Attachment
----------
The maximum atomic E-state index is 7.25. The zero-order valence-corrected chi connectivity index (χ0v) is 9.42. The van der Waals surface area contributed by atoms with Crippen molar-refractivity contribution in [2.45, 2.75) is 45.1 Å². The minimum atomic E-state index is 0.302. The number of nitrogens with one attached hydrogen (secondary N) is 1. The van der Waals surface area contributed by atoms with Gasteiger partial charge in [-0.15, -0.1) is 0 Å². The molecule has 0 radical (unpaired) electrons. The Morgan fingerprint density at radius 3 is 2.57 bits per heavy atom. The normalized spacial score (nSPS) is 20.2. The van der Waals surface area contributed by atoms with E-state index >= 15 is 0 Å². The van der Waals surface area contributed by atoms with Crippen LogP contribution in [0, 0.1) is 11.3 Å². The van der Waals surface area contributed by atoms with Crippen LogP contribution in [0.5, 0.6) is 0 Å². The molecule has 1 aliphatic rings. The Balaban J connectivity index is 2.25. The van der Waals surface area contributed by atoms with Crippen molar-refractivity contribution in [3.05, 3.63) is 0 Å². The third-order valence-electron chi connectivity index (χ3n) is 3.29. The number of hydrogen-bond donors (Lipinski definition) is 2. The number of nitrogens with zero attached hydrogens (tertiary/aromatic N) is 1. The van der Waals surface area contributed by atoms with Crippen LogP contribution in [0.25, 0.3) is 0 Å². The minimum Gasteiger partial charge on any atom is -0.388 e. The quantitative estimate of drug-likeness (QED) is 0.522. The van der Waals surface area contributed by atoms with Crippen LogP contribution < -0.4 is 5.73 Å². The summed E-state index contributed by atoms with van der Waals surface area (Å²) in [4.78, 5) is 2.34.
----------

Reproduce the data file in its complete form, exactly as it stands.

The maximum atomic E-state index is 7.25. The zero-order valence-corrected chi connectivity index (χ0v) is 9.42. The van der Waals surface area contributed by atoms with Crippen molar-refractivity contribution in [2.45, 2.75) is 45.1 Å². The minimum atomic E-state index is 0.302. The number of nitrogens with one attached hydrogen (secondary N) is 1. The van der Waals surface area contributed by atoms with Gasteiger partial charge in [-0.15, -0.1) is 0 Å². The molecule has 0 radical (unpaired) electrons. The Morgan fingerprint density at radius 3 is 2.57 bits per heavy atom. The normalized spacial score (nSPS) is 20.2. The van der Waals surface area contributed by atoms with E-state index >= 15 is 0 Å². The van der Waals surface area contributed by atoms with Crippen LogP contribution in [0, 0.1) is 11.3 Å². The van der Waals surface area contributed by atoms with Crippen LogP contribution in [0.5, 0.6) is 0 Å². The molecule has 1 aliphatic rings. The Balaban J connectivity index is 2.25. The van der Waals surface area contributed by atoms with Crippen molar-refractivity contribution in [3.05, 3.63) is 0 Å². The third-order valence-electron chi connectivity index (χ3n) is 3.29. The number of hydrogen-bond donors (Lipinski definition) is 2. The number of nitrogens with zero attached hydrogens (tertiary/aromatic N) is 1. The van der Waals surface area contributed by atoms with Crippen LogP contribution in [0.25, 0.3) is 0 Å². The minimum Gasteiger partial charge on any atom is -0.388 e. The quantitative estimate of drug-likeness (QED) is 0.522. The van der Waals surface area contributed by atoms with Crippen LogP contribution < -0.4 is 5.73 Å². The summed E-state index contributed by atoms with van der Waals surface area (Å²) in [4.78, 5) is 2.34.